ORAL CONTRACEPTIVES (cont.)
DRUG INTERACTIONS: Certain drugs can decrease the effectiveness of combination-type birth control pills by decreasing the amount of birth control pill hormones in your system (impaired enterohepatic recirculation or hepatic induction). This can result in pregnancy. Consult your doctor or pharmacist for details. Drugs that may cause this effect include: many antibiotics (e.g., cephalosporins, chloramphenicol, macrolides, penicillins, tetracyclines, sulfas), aprepitant, bexarotene, bosentan, dapsone, griseofulvin, certain HIV protease inhibitors (e.g., amprenavir, nelfinavir, ritonavir), modafinil, nevirapine, rifamycins (e.g., rifampin), many seizure medications (e.g., barbiturates, carbamazepine, phenytoin, primidone, topiramate), St. John's wort. Ask your doctor if you should use additional reliable birth control methods while taking any of the drugs mentioned above while also taking birth control pills. Before using this medication, tell your doctor or pharmacist of all prescription and non-prescription/herbal medications you may use, especially of: thyroid hormone drugs, certain benzodiazepines (e.g., diazepam, chlordiazepoxide), prednisone-like drugs, certain antidepressants (e.g., tricyclics), beta-blockers (e.g., metoprolol), "blood thinners" (anticoagulants such as warfarin), insulin. This product can affect the results of certain lab tests (e.g., thyroid). Inform all laboratory personnel that you use this drug. Birth control pills may significantly intensify the effects of alcohol. Consult your doctor or pharmacist about this. Do not start or stop any medicine without doctor or pharmacist approval.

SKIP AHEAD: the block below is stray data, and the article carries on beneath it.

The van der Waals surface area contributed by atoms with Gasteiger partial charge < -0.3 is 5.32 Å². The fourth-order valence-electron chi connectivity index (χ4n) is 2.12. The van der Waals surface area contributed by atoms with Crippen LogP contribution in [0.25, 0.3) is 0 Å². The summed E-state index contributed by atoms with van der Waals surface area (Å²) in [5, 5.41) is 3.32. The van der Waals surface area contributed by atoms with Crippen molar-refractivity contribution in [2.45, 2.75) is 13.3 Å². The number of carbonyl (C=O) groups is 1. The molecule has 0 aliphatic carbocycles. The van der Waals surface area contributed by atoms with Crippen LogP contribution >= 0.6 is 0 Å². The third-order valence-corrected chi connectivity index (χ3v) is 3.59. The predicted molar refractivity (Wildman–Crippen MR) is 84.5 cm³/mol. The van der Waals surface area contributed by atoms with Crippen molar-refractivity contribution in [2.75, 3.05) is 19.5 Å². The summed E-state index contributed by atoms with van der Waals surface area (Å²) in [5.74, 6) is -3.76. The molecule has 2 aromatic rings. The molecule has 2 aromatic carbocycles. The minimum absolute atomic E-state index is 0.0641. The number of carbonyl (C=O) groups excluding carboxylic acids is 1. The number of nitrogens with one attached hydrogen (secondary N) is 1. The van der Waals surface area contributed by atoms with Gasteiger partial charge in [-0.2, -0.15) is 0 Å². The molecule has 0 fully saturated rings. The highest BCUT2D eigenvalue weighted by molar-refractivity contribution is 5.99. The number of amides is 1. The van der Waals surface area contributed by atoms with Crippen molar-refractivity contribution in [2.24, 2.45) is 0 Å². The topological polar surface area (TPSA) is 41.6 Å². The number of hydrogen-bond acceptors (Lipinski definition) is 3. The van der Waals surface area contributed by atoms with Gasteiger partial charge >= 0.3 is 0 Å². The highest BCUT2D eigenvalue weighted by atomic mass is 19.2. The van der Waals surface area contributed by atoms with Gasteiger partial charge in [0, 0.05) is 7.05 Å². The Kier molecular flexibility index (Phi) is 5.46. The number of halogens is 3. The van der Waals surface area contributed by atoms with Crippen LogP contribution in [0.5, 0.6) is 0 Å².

Report Problems to the Food and Drug Administration
You are encouraged to report negative side effects of prescription drugs to the FDA. Visit the FDA MedWatch website or call 1-800-FDA-1088.
Need help identifying pills and medications?
Back to Medications Index